This story is bookended in an interesting way.  It starts with the narrator saying that his marriage had come to an end.  An unexpected consequence was that a series of men confided in him about their marriages past or present–not old friends, they stayed quiet, but people he’d had at arm’s length.  A contractor, the dermatologist etc.  People felt free to say wheat they wanted.

And then it was over, the men disappeared for about a decade during which time the narrator remarried.  And then Arty resurfaced.

Arty ran into him on Ninth Avenue and insisted they grab a drink.   He said there was something he’d like the narrator’s opinion on.

Arty had to talk about Gladys, the former nanny of his two girls. Gladys was is nanny for seven years, gave the girls all kinds of love and then left when the kids were old enough not to need her anymore. She got a new job in Chelsea for a younger child.

It was while working for this new family that Gladys lost her husband, Roy.  He had died while in the hospital and they were billing her for one hundred and ten grand.  She didn’t want to fight it because she was waiting for her green card.

Arty’s wife had cut off ties with Gladys (and didn’t want to talk to Arty either).   Not long after the divorce, Gladys rang him up and asked for $500, explaining what had happened to Roy.

She had agreed to a payment plan for the $110,000, but times had been tough.  She asked Arty for $500.

The bulk of the story is Arty’s impassioned telling of Gladys’ story.  How everything seemed to go wrong for her.  She moved back to Trinidad bit was not welcomed with opened arms.  She tried to find work but was unable.  And so regularly, she asked Arty for another loan, a loan that he knew he would never see.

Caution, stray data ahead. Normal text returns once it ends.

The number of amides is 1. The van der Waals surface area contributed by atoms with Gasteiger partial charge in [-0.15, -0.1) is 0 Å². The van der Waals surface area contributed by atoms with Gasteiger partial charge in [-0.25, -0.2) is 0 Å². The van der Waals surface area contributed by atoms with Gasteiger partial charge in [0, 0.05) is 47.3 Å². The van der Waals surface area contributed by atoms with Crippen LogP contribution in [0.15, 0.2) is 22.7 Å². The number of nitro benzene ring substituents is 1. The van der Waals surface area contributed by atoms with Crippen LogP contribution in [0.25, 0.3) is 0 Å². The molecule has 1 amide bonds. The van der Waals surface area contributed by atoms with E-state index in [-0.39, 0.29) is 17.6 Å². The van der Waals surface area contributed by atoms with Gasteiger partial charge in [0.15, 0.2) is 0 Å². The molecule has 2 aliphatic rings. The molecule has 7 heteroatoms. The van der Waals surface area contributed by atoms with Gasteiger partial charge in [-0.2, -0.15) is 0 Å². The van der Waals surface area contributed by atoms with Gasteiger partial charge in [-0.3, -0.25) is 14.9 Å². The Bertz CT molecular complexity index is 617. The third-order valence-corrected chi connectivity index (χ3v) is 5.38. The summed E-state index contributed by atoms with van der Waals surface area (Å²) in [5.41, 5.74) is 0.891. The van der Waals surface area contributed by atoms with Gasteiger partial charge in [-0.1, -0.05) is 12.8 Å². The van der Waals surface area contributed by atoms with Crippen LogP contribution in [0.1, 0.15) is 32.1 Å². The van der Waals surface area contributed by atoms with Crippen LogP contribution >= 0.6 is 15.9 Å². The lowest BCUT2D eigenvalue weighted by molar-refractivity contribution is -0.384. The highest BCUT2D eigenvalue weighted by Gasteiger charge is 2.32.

She has even stayed with Arty when he pays for her ticket to visit her grown up son.

The narrator wants to get out of the conversation, but Arty has bought yet another round. The narrator has an amusing aside about how he lost his wallet and paid for his round with cash from his back pocket.

The story is bookended with the narrator returning home. The way the whole piece ends with him imagining his wallet being returned shows how differently two people can live and ponders what their attitudes have to do with it.

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SOUNDTRACK: PARTNER-Tiny Desk Concert #744 (May 18, 2018).

I know of Partner from the All Songs Considered podcast.  Their song “Everybody Knows” (about being high) is pop-punk catchy and really funny.

That’s the only song I knew from them, but I assumed this Tiny Desk would be of a rollicking hilarious similar vein.

Imagine my surprise to hear them do pretty much everything but pop-punk.  There’s a theme song, a country song, a song for Céline Dion and a song that makes the lead singer cry:

This is one of the sweetest, funniest and most endearing Tiny Desk performances I’ve seen. From the moment they began playing, it was clear best friends Lucy Niles and Josée Caron, who perform as the Canadian rock band Partner, were there to leave their mark and have a whole lot of fun doing it.

Known for their sense of humor, joyful spirit and screaming riff rock, Partner opened their Tiny Desk not with their guitars plugged in, but with kazoos and a goofy little piano piece they dubbed the “Tiny Desk Theme.” Dressed like she was in an ugly sweater contest, Caron bounced along behind the keys with a beaming smile while the group (including drummer Brendan Allison, Kevin Brasier on keys and Daniel Legere on guitar) sang, “It’s the best Tiny Desk!”